End Game Thoughts: Yoshi’s Crafted World!

Whyyyy is this week over already?! My husband and I had the entire week off of work- my birthday is 7/26 and our anniversary is 7/29, so it’s something we do every year. Now, since we are still in the midst of a pandemic, we didn’t stay anywhere, but it was still nice to have a whole week off to relax and do whatever the fuck we wanted! I’m going to try not to cry yet- we still have the glorious weekend to do whatever, so I’ll try to enjoy that and not think about the misery I’m going to feel come Monday. Anyway, here’s an End Game Thoughts post!

Game Title: Yoshi’s Crafted World
Platform: Nintendo Switch
Hours Played: about 8

About The Game

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This adorable little gem of a game came out in  March 2019 for the Nintendo Switch. I started playing it January 5, 2020 and beat it February 16, 2020- my first game I beat in 2020, go me!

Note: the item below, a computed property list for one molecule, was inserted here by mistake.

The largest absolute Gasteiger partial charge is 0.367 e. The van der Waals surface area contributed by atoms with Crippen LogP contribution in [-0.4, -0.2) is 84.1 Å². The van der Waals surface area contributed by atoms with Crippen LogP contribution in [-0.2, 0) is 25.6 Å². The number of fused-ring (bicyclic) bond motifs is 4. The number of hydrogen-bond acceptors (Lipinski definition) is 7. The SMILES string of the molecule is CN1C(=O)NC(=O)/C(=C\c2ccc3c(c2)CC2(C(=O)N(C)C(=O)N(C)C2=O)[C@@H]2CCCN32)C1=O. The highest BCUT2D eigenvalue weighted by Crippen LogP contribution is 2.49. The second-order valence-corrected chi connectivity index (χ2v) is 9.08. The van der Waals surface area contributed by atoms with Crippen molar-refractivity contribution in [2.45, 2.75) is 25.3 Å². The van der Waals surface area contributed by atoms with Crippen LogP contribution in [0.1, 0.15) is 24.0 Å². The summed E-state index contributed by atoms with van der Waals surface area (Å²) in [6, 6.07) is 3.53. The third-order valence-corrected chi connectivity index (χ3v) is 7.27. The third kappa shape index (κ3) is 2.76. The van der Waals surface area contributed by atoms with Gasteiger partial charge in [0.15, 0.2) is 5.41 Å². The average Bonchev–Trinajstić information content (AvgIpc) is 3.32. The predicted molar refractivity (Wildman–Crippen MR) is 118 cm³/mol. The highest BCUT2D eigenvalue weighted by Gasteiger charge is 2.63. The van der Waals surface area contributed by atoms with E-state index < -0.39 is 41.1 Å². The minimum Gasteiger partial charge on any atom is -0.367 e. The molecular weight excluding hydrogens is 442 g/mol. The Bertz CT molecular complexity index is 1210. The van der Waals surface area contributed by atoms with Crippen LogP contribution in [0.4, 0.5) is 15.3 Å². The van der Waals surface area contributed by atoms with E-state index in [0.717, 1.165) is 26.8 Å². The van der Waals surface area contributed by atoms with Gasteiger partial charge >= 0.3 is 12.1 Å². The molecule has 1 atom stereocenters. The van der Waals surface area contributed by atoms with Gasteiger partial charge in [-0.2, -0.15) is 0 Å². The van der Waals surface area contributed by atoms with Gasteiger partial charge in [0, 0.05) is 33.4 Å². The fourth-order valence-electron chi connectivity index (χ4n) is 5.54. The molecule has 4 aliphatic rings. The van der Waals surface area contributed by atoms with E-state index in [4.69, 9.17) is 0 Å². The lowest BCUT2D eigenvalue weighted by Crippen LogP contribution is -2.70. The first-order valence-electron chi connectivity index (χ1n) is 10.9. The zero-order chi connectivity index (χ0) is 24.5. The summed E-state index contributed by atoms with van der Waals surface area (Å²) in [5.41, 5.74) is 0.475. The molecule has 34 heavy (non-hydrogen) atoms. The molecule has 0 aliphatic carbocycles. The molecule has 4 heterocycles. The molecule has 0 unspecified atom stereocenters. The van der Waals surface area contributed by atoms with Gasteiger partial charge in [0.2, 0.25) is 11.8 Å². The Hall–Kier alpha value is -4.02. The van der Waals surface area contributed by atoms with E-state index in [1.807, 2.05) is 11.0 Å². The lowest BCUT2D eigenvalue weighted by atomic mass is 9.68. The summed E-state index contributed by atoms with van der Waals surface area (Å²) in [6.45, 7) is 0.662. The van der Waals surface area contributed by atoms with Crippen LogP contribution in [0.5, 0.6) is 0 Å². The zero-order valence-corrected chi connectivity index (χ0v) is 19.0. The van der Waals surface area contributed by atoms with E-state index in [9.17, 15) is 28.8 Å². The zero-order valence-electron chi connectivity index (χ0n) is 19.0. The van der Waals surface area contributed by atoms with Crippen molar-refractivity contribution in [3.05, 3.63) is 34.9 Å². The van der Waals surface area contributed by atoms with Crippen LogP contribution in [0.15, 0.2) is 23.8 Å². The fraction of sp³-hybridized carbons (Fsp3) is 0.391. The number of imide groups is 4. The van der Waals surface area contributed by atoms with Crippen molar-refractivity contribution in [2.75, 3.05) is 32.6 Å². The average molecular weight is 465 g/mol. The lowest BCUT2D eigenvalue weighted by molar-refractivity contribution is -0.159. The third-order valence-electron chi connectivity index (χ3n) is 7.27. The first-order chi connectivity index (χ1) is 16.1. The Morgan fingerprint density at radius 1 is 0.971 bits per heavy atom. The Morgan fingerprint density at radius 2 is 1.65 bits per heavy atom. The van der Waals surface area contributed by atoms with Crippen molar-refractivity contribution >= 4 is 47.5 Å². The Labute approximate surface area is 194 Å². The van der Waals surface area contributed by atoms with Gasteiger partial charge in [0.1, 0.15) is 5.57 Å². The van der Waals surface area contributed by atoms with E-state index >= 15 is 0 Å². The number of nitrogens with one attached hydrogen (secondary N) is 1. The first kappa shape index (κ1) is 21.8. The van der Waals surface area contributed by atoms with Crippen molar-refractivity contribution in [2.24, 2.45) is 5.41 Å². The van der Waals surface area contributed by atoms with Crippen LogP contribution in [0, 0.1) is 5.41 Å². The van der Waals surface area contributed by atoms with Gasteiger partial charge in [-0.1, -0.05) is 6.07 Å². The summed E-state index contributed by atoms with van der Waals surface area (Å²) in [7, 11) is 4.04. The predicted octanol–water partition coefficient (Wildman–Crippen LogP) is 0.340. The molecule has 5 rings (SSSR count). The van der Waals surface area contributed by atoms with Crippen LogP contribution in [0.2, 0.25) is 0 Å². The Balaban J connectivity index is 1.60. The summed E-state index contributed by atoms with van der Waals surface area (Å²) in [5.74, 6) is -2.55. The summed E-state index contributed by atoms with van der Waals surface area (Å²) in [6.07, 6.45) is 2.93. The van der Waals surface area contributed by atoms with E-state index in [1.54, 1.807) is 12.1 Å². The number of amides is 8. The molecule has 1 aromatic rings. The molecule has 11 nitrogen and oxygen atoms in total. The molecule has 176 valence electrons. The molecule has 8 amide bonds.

Anyway, Yoshi’s Crafted World begins with Kamek starting shit because Baby Bowser is a whiny little shit who wants these damn Dream Gems to make his dreams come true, or something. While trying to steal them, Kamek just ends up making a mess and the Gems go flying all over the damn place. All the Yoshis figure they better go get those Dream Gems before those bastards do, so off they go!

What I Liked

Yoshi's Crafted World (Nintendo Switch) Screenshots

This game is SO CUTE! It is an absolute joy to play. I love the graphics and how everything looks like it’s made out of paper/cardboard/crafted objects (though I do prefer Yoshi’s Woolly World in terms of style). The levels and the bosses are fun and unique to play, and there’s a lot of little extras to keep you coming back for more!

What I Didn’t Like

Yoshi's Crafted World Screenshots for Nintendo Switch - MobyGames

I really don’t have any complaints about this game! It’s fun and enjoyable to play, and the final levels of the game are decently challenging. I guess the only thing I have to say here is that the music is just okay- I didn’t mind it, but I wish there was more variety with the tunes.